by Dan Haseltine
I know, I know… we are still having this conversation. I would let it go if I thought that the world would be a more peaceful place without it. I also recognize this is a bit of a strange forum for this conversation because the very name of this media outlet conjures a distinction that I have long spoken against. Now, I am happy to temper the accusation as less of a moment to point fingers or pass blame. At this point in my own narrative as an artist, I don’t have quite the angry spark I once had, and now it is more of a knowing empathy and compassion for people stuck with a misreading of the culture, such that it is and has been. I only bring this up because I had a conversation just mere days ago when someone asked me if I thought Christian music was good for the world.
The first image that triggered in my head was that scene from an episode of “King of the Hill,” where Hank, after experiencing a Christian music band, says, “Don’t they know they aren’t making Christianity better, they are just making music worse?” And then the second was a recent headline exploiting the perception that Avril Lavigne’s resurgence into the music world was with a “worship song!” And then to top it off… (yes, my mind fires off quickly in those situations) I remembered a Facebook post of some Christian music industry person celebrating that Lauren Daigle had beaten out a bunch of “secular” artists for the top Billboard spot on the charts.
Yes, the Energizer bunny of contemporary Christian cultural distinctions keeps going and going. After a quick pause from all the images and articles and arguments snapping into my brain, I started the slow train up and began to form an answer to the question I was asked. The short, and decidedly thoughtless answer to the question was a resounding, “uh…no.” But that really doesn’t feel very satisfying, nor does it care well for the masses who have lived the long lie on one side of the sacred/secular line or on the other.
The two main reasons I don’t subscribe to the ideology that music can be defined as Christian or secular by way of the terms our common church culture has loosely established is because the line has been drawn in the wrong place. It is, to use a controversial political term, musical gerrymandering. The Christian music elders established a line that somehow favored their ideology and perspective above another and allowed them to steer clear of the things they were afraid of, or the challenges and tensions they didn’t want to face with regard to morality and human experiences.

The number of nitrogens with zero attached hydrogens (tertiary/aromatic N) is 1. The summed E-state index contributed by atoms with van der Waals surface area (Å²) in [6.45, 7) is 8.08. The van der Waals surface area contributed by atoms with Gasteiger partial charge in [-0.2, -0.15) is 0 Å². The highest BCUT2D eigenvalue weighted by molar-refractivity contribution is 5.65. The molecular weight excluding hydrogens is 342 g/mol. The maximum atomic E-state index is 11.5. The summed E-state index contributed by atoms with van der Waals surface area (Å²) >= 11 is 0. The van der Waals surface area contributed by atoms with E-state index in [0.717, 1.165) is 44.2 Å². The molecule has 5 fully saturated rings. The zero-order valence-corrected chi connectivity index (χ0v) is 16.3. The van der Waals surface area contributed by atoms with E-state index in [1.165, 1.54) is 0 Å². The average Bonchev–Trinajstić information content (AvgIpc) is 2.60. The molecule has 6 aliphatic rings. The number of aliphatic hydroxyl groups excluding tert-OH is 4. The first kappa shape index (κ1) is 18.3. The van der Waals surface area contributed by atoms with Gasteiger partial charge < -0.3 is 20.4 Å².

How do we keep from having to unpack sexual experiences in the church? We just make the topic off limits. How do we handle the topic of addiction or infidelity? We just make those topics unsafe for little ears and thus inappropriate for the general Christian artist working in the bounds set forth by the elders. The problem is that the truer line for what is Christian and what is secular demolishes the well-wrought paradigm. In our double-mindedness, we both believe that God hath created the entire Universe and therefore there is not a single secular molecule in it, and we also believe that a song or an artist can be either Christian or secular. Only one of those beliefs can exist at a time.
Another approach is to say that God is the author of all truth, and therefore the line or what is sacred must include all expressions of art that communicate truthfully. I might choose the shockingly intimate and truthful song Bruce Springsteen included on his Devils & Dust album where he describes an encounter with a prostitute. It may not be topically comfortable, but it is true and it does present a true picture of the human condition. Is it a Christian song? Well…. yes, it is, unless we want to continue to argue that there is some other ingredient which makes some thing sacred or secular.
When we make the distinction that artistic expressions are compartmentalized into categories like Christian or not, and we celebrate the artists that somehow fit into our particular camp, we begin to establish untrue perceptions of people, we create hierarchical frameworks for what is good and what is not, and ultimately we set boundaries and perpetuate an, “us vs. them” ideology in a world where the reality is that we are all sinners in need of a gospel. Perhaps the better question than, “is it Christian or not?” is, “Is it telling the truth or not?” Happy listening.